What Are Short-Tail Keywords?

Typically, a short-tail keyword is a generic search term users are most likely to type into Google, consisting of no more than one or two words. These keywords are largely popular and can be found in millions of search queries each month. Because of their high search volume, these types of keywords offer a lot of traffic, but with that, there’s a lot more competition. 

Examples of Short-Tail Keywords

Let’s say you’re in the market for a new car, and you head to Google to see what’s out there. Perhaps this search’s broadest short-tail keyword would be simply “cars.” This keyword has over 1.2 million searches monthly and roughly 6.6 billion search results. Even a slightly more specific short-tail keyword, like “used cars” or “SUVs,” won’t narrow things down much, but these might help you find what you’re interested in.

What Are Long-Tail Keywords?

Long-tail keywords are, yes, longer, but they actually got their name as they fall on the end or “long tail” of the “search demand” curve. These are more keyword phrases than single words, comprised of four to eight words strung together to narrow down a search to the most applicable results. Despite generating a smaller portion of searches, billions of long-tail keyword queries are generated monthly. Thanks to a lower search volume, there’s much less competition, making them an easier tactic in improving rankings organically and lowering your cost-per-click in paid search campaigns.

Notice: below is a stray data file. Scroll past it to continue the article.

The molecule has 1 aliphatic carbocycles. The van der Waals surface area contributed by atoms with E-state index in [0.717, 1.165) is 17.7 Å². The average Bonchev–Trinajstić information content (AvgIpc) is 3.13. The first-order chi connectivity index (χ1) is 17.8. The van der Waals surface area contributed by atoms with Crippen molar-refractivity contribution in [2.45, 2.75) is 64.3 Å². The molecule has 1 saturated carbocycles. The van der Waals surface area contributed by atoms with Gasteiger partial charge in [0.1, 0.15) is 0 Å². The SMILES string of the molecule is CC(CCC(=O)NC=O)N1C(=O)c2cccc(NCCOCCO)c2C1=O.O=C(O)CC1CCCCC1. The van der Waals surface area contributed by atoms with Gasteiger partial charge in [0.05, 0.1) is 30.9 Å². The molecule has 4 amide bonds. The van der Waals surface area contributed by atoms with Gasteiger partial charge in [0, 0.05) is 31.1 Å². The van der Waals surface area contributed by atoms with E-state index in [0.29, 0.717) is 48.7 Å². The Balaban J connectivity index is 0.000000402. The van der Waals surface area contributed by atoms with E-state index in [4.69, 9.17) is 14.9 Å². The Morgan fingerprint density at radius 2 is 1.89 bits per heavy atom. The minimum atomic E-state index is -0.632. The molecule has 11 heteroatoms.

Types of Long-Tail Keywords

Long-tail keywords can be written as one of two types: topical and supporting. 

  • Topical Long-Tail: When looking to implement long-tail keywords, topical is the recommended route as they are the most popular way to search for any given topic. A topical long-tail keyword is essentially the primary keyword of a piece of content.